2. Innocent Until…

Innocent Until Proven Guilty is not a constitutional right, first off, so stop spouting it everywhere like it is. This pertains to, and only to, a criminal case in a court of law. This does not pertain to social structures, peer regulation, or cultural consequences, which is the ONLY thing we’re talking about on this site.

This is not a court of law. This is the internet. This is society. This is culture…

This is what the 5th Amendment says: “No person shall be…deprived of life, liberty, or property, without due process of law.”

The accused is not being put to death. They’re not being incarcerated. They’re not having their house taken by the government. Due process of law includes a trial. And if they goes to trial, they will be “Innocent until proven guilty,” a very cliched way of saying presumption of innocence in a criminal trial. In a court of law.

So, the presumption of innocence is written into US criminal law, and it comes into play only in the case of an arrest and a criminal trial.

So please stop spouting this cliche. It’s not relevant outside of court of law. This is culture.

People do things, and it is the community’s responsibility to hold members accountable for their actions and to protect themselves and their members from harm and to support those in need. That’s what a community is for.

There are consequences to actions. Everyone must face consequences to their actions, good or bad. Right or wrong. There are consequences, except when a community protects a rapist because it’s so immersed in rape culture it can’t even see straight. So afraid of “drama” that they shun and shame victims.

Let’s turn this around. Enough spouting cliches and platitudes. Hold rapists accountable. Make them respond to accusations instead of making the victims hide in shame.

Read more about this derailing nonsense in this excellent article on outing one’s rapist from The Guardian. “The ethics of outing your rapist.”

Other women have named their rapists on Facebook, on Twitter, on Tumblr and on other sites. Every time, concern springs up: isn’t this vigilante justice? Aren’t accused criminals innocent until proven guilty?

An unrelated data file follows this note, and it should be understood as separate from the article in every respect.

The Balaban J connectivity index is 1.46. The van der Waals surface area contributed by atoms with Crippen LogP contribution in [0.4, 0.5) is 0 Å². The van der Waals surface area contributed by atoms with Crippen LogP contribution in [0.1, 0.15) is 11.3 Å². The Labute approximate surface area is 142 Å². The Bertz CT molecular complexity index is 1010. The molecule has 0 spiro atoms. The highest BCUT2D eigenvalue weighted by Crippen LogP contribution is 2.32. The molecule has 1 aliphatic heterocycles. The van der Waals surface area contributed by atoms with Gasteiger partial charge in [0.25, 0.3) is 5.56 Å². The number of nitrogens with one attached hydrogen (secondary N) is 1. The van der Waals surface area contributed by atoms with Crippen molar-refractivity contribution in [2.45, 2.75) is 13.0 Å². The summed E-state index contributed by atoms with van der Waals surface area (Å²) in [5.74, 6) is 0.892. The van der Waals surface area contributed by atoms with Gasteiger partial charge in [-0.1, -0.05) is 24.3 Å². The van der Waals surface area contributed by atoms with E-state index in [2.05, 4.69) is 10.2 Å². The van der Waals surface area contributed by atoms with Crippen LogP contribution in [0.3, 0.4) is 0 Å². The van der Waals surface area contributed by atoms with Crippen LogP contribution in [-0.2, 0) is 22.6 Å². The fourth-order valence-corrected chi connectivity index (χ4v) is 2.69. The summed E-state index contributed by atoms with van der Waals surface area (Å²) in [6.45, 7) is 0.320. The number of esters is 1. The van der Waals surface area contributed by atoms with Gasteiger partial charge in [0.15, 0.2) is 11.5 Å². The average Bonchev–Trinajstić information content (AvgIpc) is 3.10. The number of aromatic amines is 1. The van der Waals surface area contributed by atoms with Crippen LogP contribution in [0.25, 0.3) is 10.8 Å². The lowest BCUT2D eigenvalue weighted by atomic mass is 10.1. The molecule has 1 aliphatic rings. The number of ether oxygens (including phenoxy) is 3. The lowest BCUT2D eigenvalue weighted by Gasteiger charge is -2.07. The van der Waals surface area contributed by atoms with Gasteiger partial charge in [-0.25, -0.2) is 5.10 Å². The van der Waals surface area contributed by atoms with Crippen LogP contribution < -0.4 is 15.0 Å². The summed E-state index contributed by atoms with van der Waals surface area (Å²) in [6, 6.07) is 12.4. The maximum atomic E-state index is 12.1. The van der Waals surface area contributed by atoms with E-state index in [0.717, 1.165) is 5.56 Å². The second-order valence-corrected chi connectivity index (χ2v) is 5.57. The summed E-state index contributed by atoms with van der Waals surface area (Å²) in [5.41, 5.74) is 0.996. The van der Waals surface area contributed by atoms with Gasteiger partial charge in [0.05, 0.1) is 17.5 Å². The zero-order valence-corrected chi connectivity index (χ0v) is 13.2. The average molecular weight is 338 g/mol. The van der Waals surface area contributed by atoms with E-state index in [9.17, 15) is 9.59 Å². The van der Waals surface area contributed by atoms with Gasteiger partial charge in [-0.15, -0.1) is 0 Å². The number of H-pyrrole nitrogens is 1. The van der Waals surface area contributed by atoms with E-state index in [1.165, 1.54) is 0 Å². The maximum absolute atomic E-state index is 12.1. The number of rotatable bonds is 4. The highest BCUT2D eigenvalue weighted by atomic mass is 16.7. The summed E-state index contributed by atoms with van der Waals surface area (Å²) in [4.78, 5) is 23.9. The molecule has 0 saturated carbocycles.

In a US court of law, yes – but while we live under the rule of law, we don’t live in a court. Outside of the courtroom, people are entitled to their own narratives about their own lives. Concerns about the burden of proof and vigilantism are sometimes legitimate, but those same concerns don’t seem to arise when someone says, “my super broke into my apartment and stole my stereo” or “my grandmother’s caretaker has been pilfering money from her purse.” There’s no admonishment to withhold personal judgment or not take action; there’s no suggestion that the accuser is probably lying or that she should keep her mouth shut until a jury of her peers finds the alleged criminal guilty…

…the truth of a rape accusation hinged not on the woman’s own testimony, but on how “good” a woman a jury believed her to be. The general requirement for a witness to the assault was similarly abolished barely a generation ago. Until very recently, the issue of consent wasn’t relevant in rape cases; bigger questions were how virtuous the victim was and how strongly she resisted the attack. In other words, when it comes to rape, women have historically been told that our own truths aren’t true and their own experiences have to be validated by a legal system built and run by men

…Rape remains woefully under-reported and shamefully stigmatised. Narrating our own histories without anyone else’s approval or endorsement is what initially brought sexual assault out of the shadows. Continuing to speak the truth is what keeps the light on.

(Emphasis mine.)